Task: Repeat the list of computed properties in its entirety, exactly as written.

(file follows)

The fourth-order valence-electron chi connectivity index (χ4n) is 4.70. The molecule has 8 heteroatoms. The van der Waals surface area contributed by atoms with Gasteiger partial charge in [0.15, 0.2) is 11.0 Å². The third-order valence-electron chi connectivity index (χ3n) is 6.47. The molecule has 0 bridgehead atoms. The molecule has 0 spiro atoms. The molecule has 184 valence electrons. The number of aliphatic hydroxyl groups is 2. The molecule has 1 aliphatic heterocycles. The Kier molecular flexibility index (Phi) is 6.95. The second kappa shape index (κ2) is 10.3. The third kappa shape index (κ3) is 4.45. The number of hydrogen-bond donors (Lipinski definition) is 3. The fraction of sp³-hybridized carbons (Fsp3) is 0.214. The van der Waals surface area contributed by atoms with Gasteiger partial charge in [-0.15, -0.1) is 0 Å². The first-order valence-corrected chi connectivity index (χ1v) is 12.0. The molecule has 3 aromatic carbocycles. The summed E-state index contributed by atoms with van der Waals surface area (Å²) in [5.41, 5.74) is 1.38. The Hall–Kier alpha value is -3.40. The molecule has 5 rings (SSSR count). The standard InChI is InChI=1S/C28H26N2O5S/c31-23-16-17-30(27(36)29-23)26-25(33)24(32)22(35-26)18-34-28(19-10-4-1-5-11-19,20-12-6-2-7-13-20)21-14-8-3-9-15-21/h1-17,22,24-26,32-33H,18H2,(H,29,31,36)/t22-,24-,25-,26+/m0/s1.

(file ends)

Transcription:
The fourth-order valence-electron chi connectivity index (χ4n) is 4.70. The molecule has 8 heteroatoms. The van der Waals surface area contributed by atoms with Gasteiger partial charge in [0.15, 0.2) is 11.0 Å². The third-order valence-electron chi connectivity index (χ3n) is 6.47. The molecule has 0 bridgehead atoms. The molecule has 0 spiro atoms. The molecule has 184 valence electrons. The number of aliphatic hydroxyl groups is 2. The molecule has 1 aliphatic heterocycles. The Kier molecular flexibility index (Phi) is 6.95. The second kappa shape index (κ2) is 10.3. The third kappa shape index (κ3) is 4.45. The number of hydrogen-bond donors (Lipinski definition) is 3. The fraction of sp³-hybridized carbons (Fsp3) is 0.214. The van der Waals surface area contributed by atoms with Gasteiger partial charge in [-0.15, -0.1) is 0 Å². The first-order valence-corrected chi connectivity index (χ1v) is 12.0. The molecule has 3 aromatic carbocycles. The summed E-state index contributed by atoms with van der Waals surface area (Å²) in [5.41, 5.74) is 1.38. The Hall–Kier alpha value is -3.40. The molecule has 5 rings (SSSR count). The standard InChI is InChI=1S/C28H26N2O5S/c31-23-16-17-30(27(36)29-23)26-25(33)24(32)22(35-26)18-34-28(19-10-4-1-5-11-19,20-12-6-2-7-13-20)21-14-8-3-9-15-21/h1-17,22,24-26,32-33H,18H2,(H,29,31,36)/t22-,24-,25-,26+/m0/s1.